Active temperature control of the mold or die also permits careful control of metal solidification rates within the mold or die. Thus, the process may include prescribed, controlled cooling rates for the molten metal, such that the metal solidifies, as a whole or in specific areas, to produce optimized metallurgical microstructures in the solid metal. For example, aluminum alloys may achieve higher properties if the Secondary Dendrite Arm Spacing (SDAS) of the solidified metal is sufficiently small so as to permit more effective solution of the elements. SDAS is typically determined by the cooling rate of the casting or specific area of the casting; thus controlling cooling rates during solidification with the present invention generally will produce the desired SDAS, and hence improved properties in the casting.
Once each mold 51 has been filled with a molten material M, the mold typically is transferred from the casting or pouring station 52 by a transfer mechanism 59 into a nearby loading station 61. The transfer mechanism 59 generally can include a transfer robot, winch, conveyor, carousel or other type of conventionally known transfer mechanism for moving the molds from the pouring station to the loading station. The transfer mechanism positions each mold in a known, indexed position at the loading station, with the x, y and z coordinates of the dies being located in a known orientation or alignment prior for heat treatment.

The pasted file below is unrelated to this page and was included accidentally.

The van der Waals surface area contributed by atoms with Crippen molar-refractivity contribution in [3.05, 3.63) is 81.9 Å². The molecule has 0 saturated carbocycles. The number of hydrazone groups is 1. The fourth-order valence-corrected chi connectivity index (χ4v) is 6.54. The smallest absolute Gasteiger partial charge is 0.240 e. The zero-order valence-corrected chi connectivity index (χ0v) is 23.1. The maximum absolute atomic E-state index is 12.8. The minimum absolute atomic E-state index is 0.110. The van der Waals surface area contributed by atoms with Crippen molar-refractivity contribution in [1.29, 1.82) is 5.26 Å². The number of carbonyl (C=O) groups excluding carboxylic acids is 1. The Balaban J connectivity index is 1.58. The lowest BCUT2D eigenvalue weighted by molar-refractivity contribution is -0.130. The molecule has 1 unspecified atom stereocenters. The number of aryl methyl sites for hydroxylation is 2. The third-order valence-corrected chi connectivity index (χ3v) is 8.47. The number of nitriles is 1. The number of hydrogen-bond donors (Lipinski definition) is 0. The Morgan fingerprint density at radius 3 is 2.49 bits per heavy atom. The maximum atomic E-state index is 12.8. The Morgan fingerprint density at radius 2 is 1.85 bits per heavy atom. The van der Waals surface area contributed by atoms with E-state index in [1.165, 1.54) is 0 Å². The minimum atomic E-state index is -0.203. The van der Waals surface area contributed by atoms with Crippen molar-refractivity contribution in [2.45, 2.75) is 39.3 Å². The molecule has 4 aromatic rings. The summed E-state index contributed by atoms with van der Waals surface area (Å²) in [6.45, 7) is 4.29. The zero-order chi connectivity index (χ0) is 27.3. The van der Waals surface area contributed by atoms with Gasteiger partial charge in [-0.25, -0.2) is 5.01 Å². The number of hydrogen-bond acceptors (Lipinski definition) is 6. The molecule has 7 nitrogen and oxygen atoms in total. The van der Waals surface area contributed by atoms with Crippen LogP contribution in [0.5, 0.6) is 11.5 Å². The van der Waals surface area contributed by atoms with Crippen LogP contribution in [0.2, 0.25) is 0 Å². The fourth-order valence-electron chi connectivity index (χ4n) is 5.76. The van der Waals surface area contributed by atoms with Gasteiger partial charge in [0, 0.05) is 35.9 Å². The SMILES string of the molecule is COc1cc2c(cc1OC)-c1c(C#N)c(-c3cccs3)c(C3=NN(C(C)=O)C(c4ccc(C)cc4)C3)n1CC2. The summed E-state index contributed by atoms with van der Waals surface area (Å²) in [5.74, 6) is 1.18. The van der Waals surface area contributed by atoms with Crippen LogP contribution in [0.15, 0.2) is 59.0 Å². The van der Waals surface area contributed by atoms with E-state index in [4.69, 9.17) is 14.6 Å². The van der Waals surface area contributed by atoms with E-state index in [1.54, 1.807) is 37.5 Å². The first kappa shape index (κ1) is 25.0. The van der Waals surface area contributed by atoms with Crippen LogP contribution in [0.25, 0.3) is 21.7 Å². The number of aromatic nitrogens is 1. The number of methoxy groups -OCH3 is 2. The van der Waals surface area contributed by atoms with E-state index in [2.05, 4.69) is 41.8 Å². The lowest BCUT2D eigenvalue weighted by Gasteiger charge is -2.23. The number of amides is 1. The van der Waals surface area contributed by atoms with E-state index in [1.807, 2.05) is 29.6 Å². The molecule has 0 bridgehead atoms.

In the present embodiment of the invention, the molds thereafter generally are moved into a heat treatment station 62 to at least partially heat treat the castings and break down their sand cores and/or sand molds for removal. As discussed above, the heat treatment station 62 generally includes a heat treatment furnace, typically a gas fired furnace, having a series of treatment zones or chambers for applying heat to the dies and thus to the castings, for at least partial heat treatment of the castings “in-die” or in-mold. The heat treatment zones can include a variety of different heating environments such as conductive or convection heating chambers, for example, fluidized beds or forced air chambers, and the number of treatment zones or chambers can be divided into as many or as few zones as an individual application may require, depending upon the castings being processed. Additionally, following at least partial heat treatment of the castings while in-mold, the castings can be removed from their molds and passed through the heat treatment station for continued heat treatment, sand core removal and possibly for sand reclamation.